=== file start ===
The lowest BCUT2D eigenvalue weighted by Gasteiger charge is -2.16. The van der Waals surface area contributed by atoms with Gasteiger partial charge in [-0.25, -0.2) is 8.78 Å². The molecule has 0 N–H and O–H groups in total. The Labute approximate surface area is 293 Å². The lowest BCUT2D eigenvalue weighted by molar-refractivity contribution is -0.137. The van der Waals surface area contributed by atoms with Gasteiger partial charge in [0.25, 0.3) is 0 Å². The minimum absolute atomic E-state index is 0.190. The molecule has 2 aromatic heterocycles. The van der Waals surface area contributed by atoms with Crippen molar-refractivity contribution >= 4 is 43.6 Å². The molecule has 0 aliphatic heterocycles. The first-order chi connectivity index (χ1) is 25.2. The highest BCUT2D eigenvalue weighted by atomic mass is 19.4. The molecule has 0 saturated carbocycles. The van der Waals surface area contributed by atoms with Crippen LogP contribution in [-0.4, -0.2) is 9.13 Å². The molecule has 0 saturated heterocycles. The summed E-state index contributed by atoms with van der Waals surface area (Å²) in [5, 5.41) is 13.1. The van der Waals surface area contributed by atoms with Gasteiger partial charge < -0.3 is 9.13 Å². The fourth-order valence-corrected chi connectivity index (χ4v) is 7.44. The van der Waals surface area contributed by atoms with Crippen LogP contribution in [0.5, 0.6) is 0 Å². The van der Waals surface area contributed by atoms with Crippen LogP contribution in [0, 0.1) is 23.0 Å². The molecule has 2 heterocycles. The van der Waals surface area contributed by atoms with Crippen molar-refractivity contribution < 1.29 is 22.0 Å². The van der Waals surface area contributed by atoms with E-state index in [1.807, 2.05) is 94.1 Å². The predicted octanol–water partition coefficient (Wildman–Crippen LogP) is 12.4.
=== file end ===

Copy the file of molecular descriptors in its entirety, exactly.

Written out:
The lowest BCUT2D eigenvalue weighted by Gasteiger charge is -2.16. The van der Waals surface area contributed by atoms with Gasteiger partial charge in [-0.25, -0.2) is 8.78 Å². The molecule has 0 N–H and O–H groups in total. The Labute approximate surface area is 293 Å². The lowest BCUT2D eigenvalue weighted by molar-refractivity contribution is -0.137. The van der Waals surface area contributed by atoms with Gasteiger partial charge in [0.25, 0.3) is 0 Å². The minimum absolute atomic E-state index is 0.190. The molecule has 2 aromatic heterocycles. The van der Waals surface area contributed by atoms with Crippen molar-refractivity contribution >= 4 is 43.6 Å². The molecule has 0 aliphatic heterocycles. The first-order chi connectivity index (χ1) is 25.2. The highest BCUT2D eigenvalue weighted by atomic mass is 19.4. The molecule has 0 saturated carbocycles. The van der Waals surface area contributed by atoms with Crippen LogP contribution in [-0.4, -0.2) is 9.13 Å². The molecule has 0 saturated heterocycles. The summed E-state index contributed by atoms with van der Waals surface area (Å²) in [5, 5.41) is 13.1. The van der Waals surface area contributed by atoms with Gasteiger partial charge < -0.3 is 9.13 Å². The fourth-order valence-corrected chi connectivity index (χ4v) is 7.44. The van der Waals surface area contributed by atoms with Crippen LogP contribution in [0.5, 0.6) is 0 Å². The van der Waals surface area contributed by atoms with Crippen LogP contribution in [0, 0.1) is 23.0 Å². The molecule has 2 heterocycles. The van der Waals surface area contributed by atoms with Crippen molar-refractivity contribution < 1.29 is 22.0 Å². The van der Waals surface area contributed by atoms with E-state index in [1.807, 2.05) is 94.1 Å². The predicted octanol–water partition coefficient (Wildman–Crippen LogP) is 12.4.